Anne Lewington’s Inspiration
William Shakespeare saw at least one Commedia dell’Arte play. His lean and slippered Pantaloon recruited to represent the sixth age of man in As You Like It, is confirmation enough. What is not so widely known is that his comedies owe a great deal to the Commedia scenarios.
Molière, on the other hand, admits his debt of gratitude to the Italian company in which he learned the actor’s craft and where he found inspiration as a playwright.
In Anne’s novel, she too has taken liberties with the Commedia dell’Arte. Within a real company, the actors would have kept the same role for much of their lives but gone by their own names off-stage.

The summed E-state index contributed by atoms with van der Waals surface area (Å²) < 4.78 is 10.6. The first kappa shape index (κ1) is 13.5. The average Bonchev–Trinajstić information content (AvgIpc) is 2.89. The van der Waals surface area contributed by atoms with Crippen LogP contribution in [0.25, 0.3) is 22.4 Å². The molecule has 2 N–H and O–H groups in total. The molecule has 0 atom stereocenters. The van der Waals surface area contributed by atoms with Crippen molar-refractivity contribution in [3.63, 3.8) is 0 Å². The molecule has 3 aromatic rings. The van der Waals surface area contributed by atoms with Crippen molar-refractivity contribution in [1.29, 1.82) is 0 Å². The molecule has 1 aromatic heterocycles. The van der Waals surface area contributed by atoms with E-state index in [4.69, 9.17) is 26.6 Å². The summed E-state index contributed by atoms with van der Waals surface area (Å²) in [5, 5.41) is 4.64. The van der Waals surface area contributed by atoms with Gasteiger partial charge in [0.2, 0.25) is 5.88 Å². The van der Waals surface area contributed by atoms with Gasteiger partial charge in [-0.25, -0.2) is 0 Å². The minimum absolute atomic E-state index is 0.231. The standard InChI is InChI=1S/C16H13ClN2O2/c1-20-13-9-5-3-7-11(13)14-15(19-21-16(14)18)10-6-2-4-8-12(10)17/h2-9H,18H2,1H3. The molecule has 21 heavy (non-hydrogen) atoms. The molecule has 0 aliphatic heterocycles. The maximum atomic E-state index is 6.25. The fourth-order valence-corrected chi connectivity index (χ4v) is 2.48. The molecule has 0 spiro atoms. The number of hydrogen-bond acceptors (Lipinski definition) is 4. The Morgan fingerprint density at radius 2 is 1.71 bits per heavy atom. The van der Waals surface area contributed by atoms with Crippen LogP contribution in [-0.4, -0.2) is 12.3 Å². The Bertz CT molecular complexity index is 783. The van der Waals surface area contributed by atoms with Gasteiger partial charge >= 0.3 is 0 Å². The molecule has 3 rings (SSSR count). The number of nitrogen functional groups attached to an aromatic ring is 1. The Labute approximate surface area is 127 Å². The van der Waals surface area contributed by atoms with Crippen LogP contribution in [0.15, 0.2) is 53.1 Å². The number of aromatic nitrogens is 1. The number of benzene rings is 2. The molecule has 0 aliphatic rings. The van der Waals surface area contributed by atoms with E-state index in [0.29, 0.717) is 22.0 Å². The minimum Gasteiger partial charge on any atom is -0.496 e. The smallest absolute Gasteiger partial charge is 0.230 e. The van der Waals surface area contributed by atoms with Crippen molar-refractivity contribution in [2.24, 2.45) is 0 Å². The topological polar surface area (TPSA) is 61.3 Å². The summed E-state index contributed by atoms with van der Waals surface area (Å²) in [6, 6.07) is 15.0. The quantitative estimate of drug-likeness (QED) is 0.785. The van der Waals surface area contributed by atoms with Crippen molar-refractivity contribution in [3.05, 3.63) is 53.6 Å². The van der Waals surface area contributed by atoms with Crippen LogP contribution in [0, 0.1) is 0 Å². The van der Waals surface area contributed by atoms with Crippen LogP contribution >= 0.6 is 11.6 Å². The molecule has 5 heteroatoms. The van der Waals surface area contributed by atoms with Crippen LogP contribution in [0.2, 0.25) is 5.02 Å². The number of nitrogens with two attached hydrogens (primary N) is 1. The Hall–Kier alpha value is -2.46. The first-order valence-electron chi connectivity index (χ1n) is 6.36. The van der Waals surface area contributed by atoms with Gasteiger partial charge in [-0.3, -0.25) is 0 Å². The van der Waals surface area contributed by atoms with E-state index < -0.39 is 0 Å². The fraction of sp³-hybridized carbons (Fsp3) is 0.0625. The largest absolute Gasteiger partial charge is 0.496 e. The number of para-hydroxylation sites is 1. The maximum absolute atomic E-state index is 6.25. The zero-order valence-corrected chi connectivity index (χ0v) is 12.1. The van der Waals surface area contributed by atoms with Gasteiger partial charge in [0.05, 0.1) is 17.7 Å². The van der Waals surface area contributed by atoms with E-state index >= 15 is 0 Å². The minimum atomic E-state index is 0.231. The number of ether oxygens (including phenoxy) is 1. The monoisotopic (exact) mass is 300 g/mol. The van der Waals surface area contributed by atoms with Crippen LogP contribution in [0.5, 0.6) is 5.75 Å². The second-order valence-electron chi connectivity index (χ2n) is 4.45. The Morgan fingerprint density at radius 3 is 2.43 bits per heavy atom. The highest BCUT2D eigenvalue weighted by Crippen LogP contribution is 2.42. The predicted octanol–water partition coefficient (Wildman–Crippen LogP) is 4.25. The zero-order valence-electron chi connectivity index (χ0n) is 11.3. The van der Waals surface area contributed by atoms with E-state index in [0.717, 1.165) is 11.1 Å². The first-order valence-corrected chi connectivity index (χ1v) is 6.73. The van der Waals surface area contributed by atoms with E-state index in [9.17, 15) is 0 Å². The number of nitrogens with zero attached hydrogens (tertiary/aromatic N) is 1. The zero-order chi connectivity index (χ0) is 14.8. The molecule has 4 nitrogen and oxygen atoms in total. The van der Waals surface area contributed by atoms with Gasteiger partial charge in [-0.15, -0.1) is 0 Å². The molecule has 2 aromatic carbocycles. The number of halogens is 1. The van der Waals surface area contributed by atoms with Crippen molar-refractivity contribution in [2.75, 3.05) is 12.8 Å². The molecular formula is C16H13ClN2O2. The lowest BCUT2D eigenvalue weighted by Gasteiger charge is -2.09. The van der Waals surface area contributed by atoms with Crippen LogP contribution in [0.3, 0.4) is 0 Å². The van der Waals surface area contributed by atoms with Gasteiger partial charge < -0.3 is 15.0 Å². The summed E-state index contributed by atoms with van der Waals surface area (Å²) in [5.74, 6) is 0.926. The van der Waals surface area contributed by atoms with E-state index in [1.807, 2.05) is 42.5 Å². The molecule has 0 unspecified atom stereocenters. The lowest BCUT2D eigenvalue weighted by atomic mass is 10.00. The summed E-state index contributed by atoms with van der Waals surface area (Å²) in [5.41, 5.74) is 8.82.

Anne’s are known only by their characters’ titles and the essence of a Commedia performance, filled with its predictable plot lines and outrageous coincidence, spills over into the narrative so that the novel becomes its own scenario.
Like others before Anne, she has also tweaked the personalities so that they are more in tune with a modern readership.
All Anne hopes is, the world she has recreated for her troupe would be preferable to them than their current ignominious fate.
Trapped in two dimensions, they decorate greetings cards. Abandoned by time, their empty costumes are filled now by oblivious revelers on their way to masked balls. No place for the Commedia, not even in the modern pantomime!
Anne disclaims responsibility for what happens in this book. All she did was invite some characters she loves back on stage to improvise. They did the rest.